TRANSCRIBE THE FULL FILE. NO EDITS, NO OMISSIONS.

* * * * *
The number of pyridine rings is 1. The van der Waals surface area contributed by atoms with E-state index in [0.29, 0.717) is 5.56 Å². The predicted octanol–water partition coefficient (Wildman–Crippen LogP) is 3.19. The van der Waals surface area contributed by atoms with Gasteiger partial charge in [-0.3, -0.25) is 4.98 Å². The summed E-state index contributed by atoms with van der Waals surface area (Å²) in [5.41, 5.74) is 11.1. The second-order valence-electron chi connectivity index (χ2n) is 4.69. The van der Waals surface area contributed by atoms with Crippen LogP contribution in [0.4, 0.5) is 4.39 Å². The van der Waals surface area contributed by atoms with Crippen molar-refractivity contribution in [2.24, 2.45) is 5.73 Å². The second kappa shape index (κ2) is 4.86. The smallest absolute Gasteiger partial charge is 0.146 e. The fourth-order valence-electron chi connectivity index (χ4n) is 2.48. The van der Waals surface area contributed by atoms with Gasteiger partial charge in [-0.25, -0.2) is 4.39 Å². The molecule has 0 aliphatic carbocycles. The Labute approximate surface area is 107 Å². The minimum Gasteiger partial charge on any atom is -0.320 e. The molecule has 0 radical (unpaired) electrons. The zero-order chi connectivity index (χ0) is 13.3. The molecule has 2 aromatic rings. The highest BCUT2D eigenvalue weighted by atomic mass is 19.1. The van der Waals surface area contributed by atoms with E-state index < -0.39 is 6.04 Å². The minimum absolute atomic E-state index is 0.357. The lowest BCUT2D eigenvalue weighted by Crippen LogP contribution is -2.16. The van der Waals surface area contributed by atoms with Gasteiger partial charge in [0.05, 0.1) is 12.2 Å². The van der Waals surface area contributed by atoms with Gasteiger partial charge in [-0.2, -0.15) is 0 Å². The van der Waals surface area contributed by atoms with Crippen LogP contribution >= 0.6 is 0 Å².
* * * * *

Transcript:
The number of pyridine rings is 1. The van der Waals surface area contributed by atoms with E-state index in [0.29, 0.717) is 5.56 Å². The predicted octanol–water partition coefficient (Wildman–Crippen LogP) is 3.19. The van der Waals surface area contributed by atoms with Gasteiger partial charge in [-0.3, -0.25) is 4.98 Å². The summed E-state index contributed by atoms with van der Waals surface area (Å²) in [5.41, 5.74) is 11.1. The second-order valence-electron chi connectivity index (χ2n) is 4.69. The van der Waals surface area contributed by atoms with Crippen LogP contribution in [0.4, 0.5) is 4.39 Å². The van der Waals surface area contributed by atoms with Crippen molar-refractivity contribution in [2.24, 2.45) is 5.73 Å². The second kappa shape index (κ2) is 4.86. The smallest absolute Gasteiger partial charge is 0.146 e. The fourth-order valence-electron chi connectivity index (χ4n) is 2.48. The van der Waals surface area contributed by atoms with Gasteiger partial charge in [-0.25, -0.2) is 4.39 Å². The molecule has 0 aliphatic carbocycles. The Labute approximate surface area is 107 Å². The minimum Gasteiger partial charge on any atom is -0.320 e. The molecule has 0 radical (unpaired) electrons. The zero-order chi connectivity index (χ0) is 13.3. The molecule has 2 aromatic rings. The highest BCUT2D eigenvalue weighted by atomic mass is 19.1. The van der Waals surface area contributed by atoms with E-state index < -0.39 is 6.04 Å². The minimum absolute atomic E-state index is 0.357. The lowest BCUT2D eigenvalue weighted by Crippen LogP contribution is -2.16. The van der Waals surface area contributed by atoms with Gasteiger partial charge in [0.05, 0.1) is 12.2 Å². The van der Waals surface area contributed by atoms with Gasteiger partial charge in [-0.2, -0.15) is 0 Å². The van der Waals surface area contributed by atoms with Crippen LogP contribution >= 0.6 is 0 Å².